Supporting safer treatment
We aim to reduce injuries in New Zealand that are related to treatment from registered health providers. To do this, we’re working with the health sector and leading and supporting prevention programmes.
On this page
New Zealand treatment injury information
Lodging treatment injury claims
Around 37% of treatment injury claims are declined for various reasons. To help with claim lodgement we have a guide that covers everything you need to know about lodging a claim, and the resources available to help you do it.
We have a flowchart that can help you decide whether or not to lodge a treatment injury claim.
If you'd like to order hard copies of the guide or the flowchart in poster format, email us.
You can also download a treatment injury claim form (ACC2152).
Preventing treatment injuries
We've committed a $45 million investment to treatment safety programmes between 2017 and 2022.
We’re working with the health sector to prevent a wide variety of treatment injuries. These include:
- healthcare associated infections
- medication safety
- pressure injuries
- neonatal encephalopathy
- surgical harm.
These all have preventable aspects, and result in high claim volumes and cost to us.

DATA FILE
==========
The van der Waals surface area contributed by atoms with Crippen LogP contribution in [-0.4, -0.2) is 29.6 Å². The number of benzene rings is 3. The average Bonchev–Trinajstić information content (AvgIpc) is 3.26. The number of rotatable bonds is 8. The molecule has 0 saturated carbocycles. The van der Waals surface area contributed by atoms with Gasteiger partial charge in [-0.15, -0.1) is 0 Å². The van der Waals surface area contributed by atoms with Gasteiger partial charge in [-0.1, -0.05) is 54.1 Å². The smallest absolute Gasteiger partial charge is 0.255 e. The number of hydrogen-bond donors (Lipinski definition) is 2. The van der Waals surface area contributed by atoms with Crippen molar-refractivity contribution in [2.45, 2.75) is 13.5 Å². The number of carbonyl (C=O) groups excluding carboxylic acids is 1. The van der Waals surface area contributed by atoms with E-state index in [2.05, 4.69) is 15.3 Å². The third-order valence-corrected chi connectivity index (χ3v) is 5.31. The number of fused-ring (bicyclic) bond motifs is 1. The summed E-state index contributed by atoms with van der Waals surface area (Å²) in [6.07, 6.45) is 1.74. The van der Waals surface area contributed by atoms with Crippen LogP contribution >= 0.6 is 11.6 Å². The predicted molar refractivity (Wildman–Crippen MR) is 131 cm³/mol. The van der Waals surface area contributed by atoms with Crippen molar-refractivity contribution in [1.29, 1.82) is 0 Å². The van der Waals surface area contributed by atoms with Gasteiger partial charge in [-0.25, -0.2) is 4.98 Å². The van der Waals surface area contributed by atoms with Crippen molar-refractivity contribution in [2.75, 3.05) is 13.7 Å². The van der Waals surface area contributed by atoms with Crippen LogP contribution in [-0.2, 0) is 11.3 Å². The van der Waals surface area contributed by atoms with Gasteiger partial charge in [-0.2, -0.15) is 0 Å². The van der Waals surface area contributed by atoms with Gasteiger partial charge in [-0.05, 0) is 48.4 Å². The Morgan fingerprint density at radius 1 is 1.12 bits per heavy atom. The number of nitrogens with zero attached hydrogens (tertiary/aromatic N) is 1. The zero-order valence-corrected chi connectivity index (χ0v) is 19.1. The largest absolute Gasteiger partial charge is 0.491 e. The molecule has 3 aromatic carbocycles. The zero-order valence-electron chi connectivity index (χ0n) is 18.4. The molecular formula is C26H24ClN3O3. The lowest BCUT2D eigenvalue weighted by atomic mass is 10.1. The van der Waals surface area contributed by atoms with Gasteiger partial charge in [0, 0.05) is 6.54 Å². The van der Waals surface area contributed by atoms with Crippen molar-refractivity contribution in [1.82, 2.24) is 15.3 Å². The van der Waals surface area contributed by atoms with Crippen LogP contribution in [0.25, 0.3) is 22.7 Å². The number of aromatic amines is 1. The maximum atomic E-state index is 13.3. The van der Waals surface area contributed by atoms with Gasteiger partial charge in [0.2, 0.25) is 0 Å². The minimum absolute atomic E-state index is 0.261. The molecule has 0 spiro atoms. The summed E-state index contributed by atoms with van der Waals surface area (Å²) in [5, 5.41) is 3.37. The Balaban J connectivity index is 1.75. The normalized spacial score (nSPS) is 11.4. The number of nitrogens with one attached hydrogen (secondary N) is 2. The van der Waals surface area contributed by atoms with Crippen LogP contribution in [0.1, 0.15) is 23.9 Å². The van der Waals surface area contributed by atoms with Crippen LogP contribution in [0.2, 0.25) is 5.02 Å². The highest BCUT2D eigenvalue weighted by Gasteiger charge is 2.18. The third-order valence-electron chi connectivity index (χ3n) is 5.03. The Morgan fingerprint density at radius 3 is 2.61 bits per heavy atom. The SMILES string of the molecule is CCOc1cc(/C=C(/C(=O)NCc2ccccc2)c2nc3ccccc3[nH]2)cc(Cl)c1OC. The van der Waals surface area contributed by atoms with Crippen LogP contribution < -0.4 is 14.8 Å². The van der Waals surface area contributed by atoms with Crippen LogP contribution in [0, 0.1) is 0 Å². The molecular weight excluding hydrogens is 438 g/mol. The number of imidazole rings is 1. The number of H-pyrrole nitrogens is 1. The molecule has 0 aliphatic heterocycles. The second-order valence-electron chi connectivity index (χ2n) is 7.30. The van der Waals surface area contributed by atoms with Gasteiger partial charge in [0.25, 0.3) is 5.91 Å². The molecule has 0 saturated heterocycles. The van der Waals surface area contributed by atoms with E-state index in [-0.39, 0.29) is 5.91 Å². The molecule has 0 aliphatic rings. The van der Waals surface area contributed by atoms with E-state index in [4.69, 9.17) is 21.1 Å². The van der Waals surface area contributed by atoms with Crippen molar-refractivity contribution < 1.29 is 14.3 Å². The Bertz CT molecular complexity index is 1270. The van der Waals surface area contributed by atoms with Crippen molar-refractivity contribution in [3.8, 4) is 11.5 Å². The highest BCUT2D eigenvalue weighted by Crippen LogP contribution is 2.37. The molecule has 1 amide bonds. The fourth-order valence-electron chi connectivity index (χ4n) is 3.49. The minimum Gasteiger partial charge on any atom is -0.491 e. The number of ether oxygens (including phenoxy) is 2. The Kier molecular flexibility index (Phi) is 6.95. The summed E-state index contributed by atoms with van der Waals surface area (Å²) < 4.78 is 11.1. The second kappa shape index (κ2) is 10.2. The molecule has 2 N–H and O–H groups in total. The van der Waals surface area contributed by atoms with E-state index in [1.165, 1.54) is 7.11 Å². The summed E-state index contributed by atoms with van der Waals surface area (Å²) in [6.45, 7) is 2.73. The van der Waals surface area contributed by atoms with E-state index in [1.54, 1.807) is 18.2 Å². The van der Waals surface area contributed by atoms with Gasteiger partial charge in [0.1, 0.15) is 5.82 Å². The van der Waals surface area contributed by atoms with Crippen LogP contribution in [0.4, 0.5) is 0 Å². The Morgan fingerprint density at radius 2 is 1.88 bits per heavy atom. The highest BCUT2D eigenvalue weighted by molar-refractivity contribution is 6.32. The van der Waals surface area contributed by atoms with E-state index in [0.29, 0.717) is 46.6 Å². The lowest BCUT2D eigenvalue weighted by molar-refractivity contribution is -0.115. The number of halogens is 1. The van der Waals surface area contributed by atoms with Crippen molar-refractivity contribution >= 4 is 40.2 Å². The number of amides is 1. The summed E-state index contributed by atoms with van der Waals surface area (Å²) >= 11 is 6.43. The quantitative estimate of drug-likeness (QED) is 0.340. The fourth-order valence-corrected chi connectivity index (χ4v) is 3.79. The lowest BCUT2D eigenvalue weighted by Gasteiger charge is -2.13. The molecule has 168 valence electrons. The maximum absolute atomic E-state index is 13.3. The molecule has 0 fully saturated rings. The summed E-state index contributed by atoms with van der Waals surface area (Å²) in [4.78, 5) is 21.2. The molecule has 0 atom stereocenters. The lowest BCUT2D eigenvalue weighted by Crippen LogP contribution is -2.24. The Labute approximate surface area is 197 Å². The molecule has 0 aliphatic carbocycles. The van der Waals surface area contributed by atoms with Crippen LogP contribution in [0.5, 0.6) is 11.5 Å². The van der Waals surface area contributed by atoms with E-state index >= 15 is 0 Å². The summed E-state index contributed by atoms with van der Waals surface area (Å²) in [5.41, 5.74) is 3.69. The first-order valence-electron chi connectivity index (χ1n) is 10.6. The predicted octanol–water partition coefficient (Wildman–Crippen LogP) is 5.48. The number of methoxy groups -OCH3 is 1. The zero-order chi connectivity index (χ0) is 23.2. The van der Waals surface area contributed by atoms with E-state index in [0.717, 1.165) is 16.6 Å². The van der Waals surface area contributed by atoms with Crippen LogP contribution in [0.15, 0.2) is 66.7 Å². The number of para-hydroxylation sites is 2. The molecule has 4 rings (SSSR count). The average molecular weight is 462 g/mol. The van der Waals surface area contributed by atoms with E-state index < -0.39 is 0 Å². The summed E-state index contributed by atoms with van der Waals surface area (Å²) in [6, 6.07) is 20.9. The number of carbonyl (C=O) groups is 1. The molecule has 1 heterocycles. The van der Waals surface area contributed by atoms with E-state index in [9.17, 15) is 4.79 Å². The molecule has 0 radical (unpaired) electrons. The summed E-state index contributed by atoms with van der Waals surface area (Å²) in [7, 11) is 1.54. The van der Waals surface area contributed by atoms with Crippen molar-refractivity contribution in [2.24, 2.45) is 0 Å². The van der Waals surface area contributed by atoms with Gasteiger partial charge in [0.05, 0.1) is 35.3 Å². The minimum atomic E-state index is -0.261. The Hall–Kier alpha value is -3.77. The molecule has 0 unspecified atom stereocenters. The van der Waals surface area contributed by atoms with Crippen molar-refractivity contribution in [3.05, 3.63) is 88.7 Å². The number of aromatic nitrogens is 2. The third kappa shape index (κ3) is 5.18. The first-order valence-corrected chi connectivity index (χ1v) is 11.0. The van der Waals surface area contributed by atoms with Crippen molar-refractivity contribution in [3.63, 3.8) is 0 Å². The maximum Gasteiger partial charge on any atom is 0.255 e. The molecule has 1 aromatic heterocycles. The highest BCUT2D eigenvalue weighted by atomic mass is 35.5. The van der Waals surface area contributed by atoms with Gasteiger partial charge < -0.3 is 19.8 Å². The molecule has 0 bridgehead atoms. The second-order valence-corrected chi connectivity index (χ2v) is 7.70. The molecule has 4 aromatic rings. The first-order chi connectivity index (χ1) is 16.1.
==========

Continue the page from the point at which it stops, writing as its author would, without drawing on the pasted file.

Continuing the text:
Our prevention programmes
Neonatal encephalopathy (NE) prevention
NE is a major cause of brain injury in new-born babies. Injury numbers are small, but these injuries can have a major and long-lasting impact on children and their families.
From 2015-2023 we supported the NE Taskforce that brought together expert representatives including:
- health care providers
- professional bodies
- government agencies
- patient advocacy groups.
We’re working with the taskforce to implement a significant programme of work focused on four priority areas:
- Growth Assessment Protocol (GAP)
More about GAP
- newborn observation chart and newborn early warning system
- cord lactate testing
- fetal care during pregnancy and birth.
So far, we have implemented the Growth Assessment Protocol, newborn observation chart/newborn early warning system and the Small for Gestational Age guideline across Aotearoa New Zealand.
A document outlining cord lactate testing at birth is complete and waiting to be published. We plan to continue the fetal care programme by working with key organisations across health.
We also developed Small for Gestational Age Guidelines to help midwives and doctors care for at-risk pregnancies.
Healthcare Associated Infection (HAI) prevention
HAIs are one of the most frequent forms of patient harm and the most common treatment injury claim. We’re targeting a reduction in the incidence and severity of HAIs via a national programme of best practice approaches.
We’re working alongside the health sector in public and private hospitals and in general practice settings on these prevention initiatives as well as supporting the rollout of ICNet, an infection detection and surveillance platform.